Looking at Tuesday’s Benny Feilhaber trade to Sporting KC

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Sporting Kansas City is becoming quite the refuge for talented players on the outs with the U.S. national team program.

A year ago coach Peter Vermes picked up Bobby Convey on the cheap. The former left-sided U.S. national team attacker (who never made much of an imprint at Livestrong Sporting Park) had worn out his welcome at San Jose.

Now Vermes and Sporting KC have added New England Revolution playmaker Benny Feilhaber, who has become one of the truly mercurial figures around domestic soccer. New England received a 2014 first-round draft pick, a 2015 second round selection plus allocation money.

Few would question Feilhaber’s ability; he has passing skills and vision that almost every MLS club would find useful. So why was New England willing to part with the 2010 U.S. World Cup veteran? And why did he fall so decisively out of the Revolution picture? (He wasn’t even a starter for much of the 2012 stretch, and that for a non-playoff team.)

While his technical skills are more than sufficient, his ability to assimilate – whether that’s on the field or in the locker room or some combination thereof – can now be fairly and openly called into question. Combined with Feilhaber’s estrangement from the national team, there’s no other conclusion to be reached.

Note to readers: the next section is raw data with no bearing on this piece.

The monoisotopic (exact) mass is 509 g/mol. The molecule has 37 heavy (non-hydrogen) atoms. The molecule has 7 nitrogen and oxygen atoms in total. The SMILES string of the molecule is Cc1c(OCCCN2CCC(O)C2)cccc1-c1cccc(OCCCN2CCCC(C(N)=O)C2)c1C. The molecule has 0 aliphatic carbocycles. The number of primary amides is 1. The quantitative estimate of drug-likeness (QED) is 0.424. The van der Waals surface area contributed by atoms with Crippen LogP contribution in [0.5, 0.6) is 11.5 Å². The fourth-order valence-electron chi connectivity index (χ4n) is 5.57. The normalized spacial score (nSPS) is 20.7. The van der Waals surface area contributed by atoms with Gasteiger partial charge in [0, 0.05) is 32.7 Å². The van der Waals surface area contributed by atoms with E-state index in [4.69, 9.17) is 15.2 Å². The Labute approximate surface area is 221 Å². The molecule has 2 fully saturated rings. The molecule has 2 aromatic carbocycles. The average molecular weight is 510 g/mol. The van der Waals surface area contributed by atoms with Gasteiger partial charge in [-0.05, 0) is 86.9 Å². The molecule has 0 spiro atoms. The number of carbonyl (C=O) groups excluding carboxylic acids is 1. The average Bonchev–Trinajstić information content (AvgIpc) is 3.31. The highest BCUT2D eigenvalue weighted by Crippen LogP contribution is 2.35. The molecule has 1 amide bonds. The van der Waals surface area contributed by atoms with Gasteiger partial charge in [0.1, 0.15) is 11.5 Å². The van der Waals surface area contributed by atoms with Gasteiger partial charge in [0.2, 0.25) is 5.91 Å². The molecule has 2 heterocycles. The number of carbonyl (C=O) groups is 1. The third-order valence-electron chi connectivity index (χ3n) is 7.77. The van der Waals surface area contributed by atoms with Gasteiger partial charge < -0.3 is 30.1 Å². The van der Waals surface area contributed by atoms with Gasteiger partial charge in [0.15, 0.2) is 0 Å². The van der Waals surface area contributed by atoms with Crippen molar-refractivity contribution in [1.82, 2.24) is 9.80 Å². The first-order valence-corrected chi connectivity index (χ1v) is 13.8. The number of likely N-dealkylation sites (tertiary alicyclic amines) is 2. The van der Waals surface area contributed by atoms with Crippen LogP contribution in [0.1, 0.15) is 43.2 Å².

Convey had some of the same problems, although his shortcomings were more transparent. Convey went public, for instance, with expressions of displeasure over former national team coach Bob Bradley and later over San Jose boss Frank Yallop.

Feilhaber has never been guilty of the same kind of public venting; his issues of discontent or failure to blend have been more internal and harder to pinpoint – although whispers have always existed that he’s just not the easiest of teammates to be around.

Around Livestrong, Feilhaber could be a swell replacement for Roger Espinoza, who will leave for Wigan in January. Feilhaber is not the same player; he’s more technical, slightly less box-to-box and surely less ferocious in the tackle. But Vermes can always tweak the midfield mix around Feilhaber and Graham Zusi, and the 4-3-3 around Livestrong can flourish anew.

On the other side, New England and manager Jay Heaps got quite a bit for a player they didn’t want around Gillette Stadium, anyway.

SKC could get a lot from the relationship if Vermes can tame Feilhaber’s less desirable properties. If not, the first Feilhaber-Convey-Vermes drama cannot be far away.

AT THE HALF: Manchester derby scoreless after 45 minutes

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After 45 minutes, the final Manchester derby of the 2016-17 Premier League season — the one that’ll go a long, long way toward deciding which of the city’s sides will finish in the top-four — is scoreless, but not without incident.

WATCH LIVE ONLINE, HERE

The game’s best chances thus far fell Manchester City’s way, as Sergio Aguero missed a clear-cut chance after 10 minutes — Kevin De Bruyne whipped in the perfect ball to the back post, and Aguero put it wrong side of David De Gea‘s post.

[ MORE: Watch full PL match replays ]